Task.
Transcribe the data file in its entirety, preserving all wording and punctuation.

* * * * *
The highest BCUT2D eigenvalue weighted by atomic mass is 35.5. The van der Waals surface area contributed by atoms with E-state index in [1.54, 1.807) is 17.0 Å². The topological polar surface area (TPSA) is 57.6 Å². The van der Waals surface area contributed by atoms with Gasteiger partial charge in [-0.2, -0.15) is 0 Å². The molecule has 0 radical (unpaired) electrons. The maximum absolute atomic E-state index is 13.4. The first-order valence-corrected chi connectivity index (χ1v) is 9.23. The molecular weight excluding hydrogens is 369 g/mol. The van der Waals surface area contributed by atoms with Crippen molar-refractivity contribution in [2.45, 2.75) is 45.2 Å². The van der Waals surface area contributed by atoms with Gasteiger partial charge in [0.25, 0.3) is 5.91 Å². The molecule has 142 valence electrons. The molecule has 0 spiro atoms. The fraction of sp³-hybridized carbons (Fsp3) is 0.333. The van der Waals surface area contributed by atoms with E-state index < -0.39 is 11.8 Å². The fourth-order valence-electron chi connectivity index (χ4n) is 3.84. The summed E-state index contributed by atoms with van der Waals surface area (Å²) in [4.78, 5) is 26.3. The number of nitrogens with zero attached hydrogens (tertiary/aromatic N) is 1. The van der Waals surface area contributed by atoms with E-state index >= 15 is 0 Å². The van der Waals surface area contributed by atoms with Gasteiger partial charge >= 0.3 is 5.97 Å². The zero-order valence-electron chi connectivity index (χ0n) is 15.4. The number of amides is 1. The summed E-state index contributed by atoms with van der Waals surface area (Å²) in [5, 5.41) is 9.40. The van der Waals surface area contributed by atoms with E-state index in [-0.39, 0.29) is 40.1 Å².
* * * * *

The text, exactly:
The highest BCUT2D eigenvalue weighted by atomic mass is 35.5. The van der Waals surface area contributed by atoms with E-state index in [1.54, 1.807) is 17.0 Å². The topological polar surface area (TPSA) is 57.6 Å². The van der Waals surface area contributed by atoms with Gasteiger partial charge in [-0.2, -0.15) is 0 Å². The molecule has 0 radical (unpaired) electrons. The maximum absolute atomic E-state index is 13.4. The first-order valence-corrected chi connectivity index (χ1v) is 9.23. The molecular weight excluding hydrogens is 369 g/mol. The van der Waals surface area contributed by atoms with Crippen molar-refractivity contribution in [2.45, 2.75) is 45.2 Å². The van der Waals surface area contributed by atoms with Gasteiger partial charge in [0.25, 0.3) is 5.91 Å². The molecule has 142 valence electrons. The molecule has 0 spiro atoms. The fraction of sp³-hybridized carbons (Fsp3) is 0.333. The van der Waals surface area contributed by atoms with E-state index < -0.39 is 11.8 Å². The fourth-order valence-electron chi connectivity index (χ4n) is 3.84. The summed E-state index contributed by atoms with van der Waals surface area (Å²) in [4.78, 5) is 26.3. The number of nitrogens with zero attached hydrogens (tertiary/aromatic N) is 1. The van der Waals surface area contributed by atoms with E-state index >= 15 is 0 Å². The van der Waals surface area contributed by atoms with Gasteiger partial charge >= 0.3 is 5.97 Å². The zero-order valence-electron chi connectivity index (χ0n) is 15.4. The number of amides is 1. The summed E-state index contributed by atoms with van der Waals surface area (Å²) in [5, 5.41) is 9.40. The van der Waals surface area contributed by atoms with E-state index in [-0.39, 0.29) is 40.1 Å².